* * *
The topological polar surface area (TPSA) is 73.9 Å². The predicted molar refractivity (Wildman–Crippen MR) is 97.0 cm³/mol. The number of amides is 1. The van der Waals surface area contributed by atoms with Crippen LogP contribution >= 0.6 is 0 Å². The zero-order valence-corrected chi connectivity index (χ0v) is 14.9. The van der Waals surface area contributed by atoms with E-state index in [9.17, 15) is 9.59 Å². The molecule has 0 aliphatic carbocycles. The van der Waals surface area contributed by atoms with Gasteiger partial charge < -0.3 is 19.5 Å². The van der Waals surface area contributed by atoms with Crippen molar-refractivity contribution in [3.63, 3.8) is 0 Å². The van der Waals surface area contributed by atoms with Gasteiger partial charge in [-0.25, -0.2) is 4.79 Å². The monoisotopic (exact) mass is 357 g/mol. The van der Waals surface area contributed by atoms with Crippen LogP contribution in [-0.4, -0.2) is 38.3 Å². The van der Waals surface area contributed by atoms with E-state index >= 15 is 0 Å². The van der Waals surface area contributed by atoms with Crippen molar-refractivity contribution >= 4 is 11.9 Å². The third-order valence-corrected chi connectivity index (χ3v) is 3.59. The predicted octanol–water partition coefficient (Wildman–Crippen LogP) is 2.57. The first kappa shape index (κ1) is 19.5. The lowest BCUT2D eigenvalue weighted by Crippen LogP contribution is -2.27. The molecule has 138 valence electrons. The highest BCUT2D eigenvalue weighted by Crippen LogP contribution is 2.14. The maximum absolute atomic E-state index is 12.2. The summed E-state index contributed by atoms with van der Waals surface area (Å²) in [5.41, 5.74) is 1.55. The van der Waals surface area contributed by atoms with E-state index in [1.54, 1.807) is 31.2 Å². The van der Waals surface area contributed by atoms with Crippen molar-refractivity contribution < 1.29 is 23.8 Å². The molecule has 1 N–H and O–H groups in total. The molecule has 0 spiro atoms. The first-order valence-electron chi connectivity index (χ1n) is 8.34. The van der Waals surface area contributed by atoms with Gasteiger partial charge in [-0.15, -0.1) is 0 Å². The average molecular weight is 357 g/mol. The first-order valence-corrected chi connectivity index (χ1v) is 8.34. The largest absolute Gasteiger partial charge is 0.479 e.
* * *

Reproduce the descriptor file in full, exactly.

The topological polar surface area (TPSA) is 73.9 Å². The predicted molar refractivity (Wildman–Crippen MR) is 97.0 cm³/mol. The number of amides is 1. The van der Waals surface area contributed by atoms with Crippen LogP contribution >= 0.6 is 0 Å². The zero-order valence-corrected chi connectivity index (χ0v) is 14.9. The van der Waals surface area contributed by atoms with E-state index in [9.17, 15) is 9.59 Å². The molecule has 0 aliphatic carbocycles. The van der Waals surface area contributed by atoms with Gasteiger partial charge < -0.3 is 19.5 Å². The van der Waals surface area contributed by atoms with Crippen molar-refractivity contribution in [3.63, 3.8) is 0 Å². The van der Waals surface area contributed by atoms with Gasteiger partial charge in [-0.25, -0.2) is 4.79 Å². The monoisotopic (exact) mass is 357 g/mol. The van der Waals surface area contributed by atoms with Crippen LogP contribution in [-0.4, -0.2) is 38.3 Å². The van der Waals surface area contributed by atoms with E-state index >= 15 is 0 Å². The van der Waals surface area contributed by atoms with Crippen molar-refractivity contribution >= 4 is 11.9 Å². The third-order valence-corrected chi connectivity index (χ3v) is 3.59. The predicted octanol–water partition coefficient (Wildman–Crippen LogP) is 2.57. The first kappa shape index (κ1) is 19.5. The lowest BCUT2D eigenvalue weighted by Crippen LogP contribution is -2.27. The molecule has 138 valence electrons. The highest BCUT2D eigenvalue weighted by Crippen LogP contribution is 2.14. The maximum absolute atomic E-state index is 12.2. The summed E-state index contributed by atoms with van der Waals surface area (Å²) in [5.41, 5.74) is 1.55. The van der Waals surface area contributed by atoms with E-state index in [1.54, 1.807) is 31.2 Å². The van der Waals surface area contributed by atoms with Crippen molar-refractivity contribution < 1.29 is 23.8 Å². The molecule has 1 N–H and O–H groups in total. The molecule has 0 spiro atoms. The first-order valence-electron chi connectivity index (χ1n) is 8.34. The van der Waals surface area contributed by atoms with Gasteiger partial charge in [-0.15, -0.1) is 0 Å². The average molecular weight is 357 g/mol. The first-order valence-corrected chi connectivity index (χ1v) is 8.34. The largest absolute Gasteiger partial charge is 0.479 e.